Justices divided over Trump push to speed up deportations
The Supreme Court on Monday appeared divided over the question of whether undocumented immigrants who are caught at the border and marked for expedited deportation have due process rights to challenge their removal from the country in court.
The justices heard oral arguments Monday in a case over a Sri Lankan native who has challenged his own deportation proceedings as violating his constitutional rights.
There appeared to be a divide among the justices along ideological lines during the hearing, with those on the liberal side of the spectrum aggressively challenging the government’s lawyer and the conservative justices expressing skepticism towards the claims of the migrant’s attorney.
Justice Sonia Sotomayor, who belongs to the liberal side, said that it’s hard for her to see how the courts have no authority to review the government’s “expedited removal” decisions, as the Department of Justice is arguing.
“What’s left if you have those laws but you don’t have judicial review to determine if those laws are being followed?” Sotomayor said.
The case before the justices involves Vijayakumar Thuraissigiam, who was arrested in 2017 almost immediately after crossing over the border into the U.S. from Mexico. He was marked for expedited removal despite telling immigration officials that he had been abducted and beaten by a gang of men in Sri Lanka because he belongs to the oppressed Tamil ethnic group.
But an immigration officer decided that he had demonstrated a showing of “credible fear” of persecution at the prospect of being returned to his country that is required to gain asylum.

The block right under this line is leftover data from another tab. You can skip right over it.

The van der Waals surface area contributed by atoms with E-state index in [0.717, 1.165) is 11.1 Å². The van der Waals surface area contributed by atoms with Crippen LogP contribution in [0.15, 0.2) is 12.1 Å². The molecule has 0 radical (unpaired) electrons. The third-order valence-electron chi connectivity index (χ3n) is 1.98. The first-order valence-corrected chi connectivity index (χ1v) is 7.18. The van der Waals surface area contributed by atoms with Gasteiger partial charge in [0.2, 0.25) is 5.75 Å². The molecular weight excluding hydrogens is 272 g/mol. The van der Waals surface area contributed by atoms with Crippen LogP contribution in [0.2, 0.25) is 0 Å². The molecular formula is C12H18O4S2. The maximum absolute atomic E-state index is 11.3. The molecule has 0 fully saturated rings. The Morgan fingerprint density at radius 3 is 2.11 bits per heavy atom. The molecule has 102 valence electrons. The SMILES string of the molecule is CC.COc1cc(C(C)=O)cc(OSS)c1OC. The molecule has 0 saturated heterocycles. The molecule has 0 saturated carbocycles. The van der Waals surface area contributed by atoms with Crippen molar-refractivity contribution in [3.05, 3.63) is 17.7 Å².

A federal judge ruled that the courts have no role in reviewing such immigration proceedings, but last year the 9th Circuit Court of Appeals reversed that decision. The Department of Justice appealed to the Supreme Court, saying that the circuit decision risks “undermining the government’s ability to control the border.”
Edwin Kneedler, an attorney representing the Trump administration, argued before the court that Congress created an expedited removal procedure in order to streamline the process for undocumented immigrants who have just entered the country.
“If judicial review is added on top of this it would really bog down the system,” Kneedler said.
But Lee Gelernt, a lawyer with the ACLU representing Thuraissigiam, argued that the proceedings threaten to trample on migrants’ rights to raise legal claims and challenge their deportations.
“People are being removed so quickly at the border that they can’t find a lawyer,” Gelernt said.
The administration’s efforts to crack down on immigration have prompted a surge in high-profile court cases. On Friday, an appeals court temporarily blocked a new policy of forcing asylum-seekers to remain in Mexico while they apply for protection.
The Supreme Court will soon decide the fate of the Obama administration’s Deferred Action for Childhood Arrivals program, which President Trump moved to repeal in 2017. The court heard oral arguments late last year over whether the president acted legally in killing the program.
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